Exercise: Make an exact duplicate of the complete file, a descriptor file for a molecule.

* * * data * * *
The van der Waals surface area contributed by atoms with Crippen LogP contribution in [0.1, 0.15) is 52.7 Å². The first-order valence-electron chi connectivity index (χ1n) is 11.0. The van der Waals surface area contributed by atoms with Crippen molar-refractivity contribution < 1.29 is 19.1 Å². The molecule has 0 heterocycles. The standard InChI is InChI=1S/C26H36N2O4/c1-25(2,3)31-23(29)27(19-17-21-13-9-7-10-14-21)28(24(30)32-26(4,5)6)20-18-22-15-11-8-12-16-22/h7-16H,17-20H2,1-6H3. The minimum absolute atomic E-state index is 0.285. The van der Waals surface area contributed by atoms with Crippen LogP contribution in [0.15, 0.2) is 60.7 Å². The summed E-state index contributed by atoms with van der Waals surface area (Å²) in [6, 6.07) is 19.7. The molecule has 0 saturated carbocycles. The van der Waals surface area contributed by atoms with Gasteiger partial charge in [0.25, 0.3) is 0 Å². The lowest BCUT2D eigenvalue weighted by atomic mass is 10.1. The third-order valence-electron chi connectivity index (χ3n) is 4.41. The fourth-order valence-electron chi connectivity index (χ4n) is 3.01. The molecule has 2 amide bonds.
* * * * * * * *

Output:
The van der Waals surface area contributed by atoms with Crippen LogP contribution in [0.1, 0.15) is 52.7 Å². The first-order valence-electron chi connectivity index (χ1n) is 11.0. The van der Waals surface area contributed by atoms with Crippen molar-refractivity contribution < 1.29 is 19.1 Å². The molecule has 0 heterocycles. The standard InChI is InChI=1S/C26H36N2O4/c1-25(2,3)31-23(29)27(19-17-21-13-9-7-10-14-21)28(24(30)32-26(4,5)6)20-18-22-15-11-8-12-16-22/h7-16H,17-20H2,1-6H3. The minimum absolute atomic E-state index is 0.285. The van der Waals surface area contributed by atoms with Crippen LogP contribution in [0.15, 0.2) is 60.7 Å². The summed E-state index contributed by atoms with van der Waals surface area (Å²) in [6, 6.07) is 19.7. The molecule has 0 saturated carbocycles. The van der Waals surface area contributed by atoms with Gasteiger partial charge in [0.25, 0.3) is 0 Å². The lowest BCUT2D eigenvalue weighted by atomic mass is 10.1. The third-order valence-electron chi connectivity index (χ3n) is 4.41. The fourth-order valence-electron chi connectivity index (χ4n) is 3.01. The molecule has 2 amide bonds.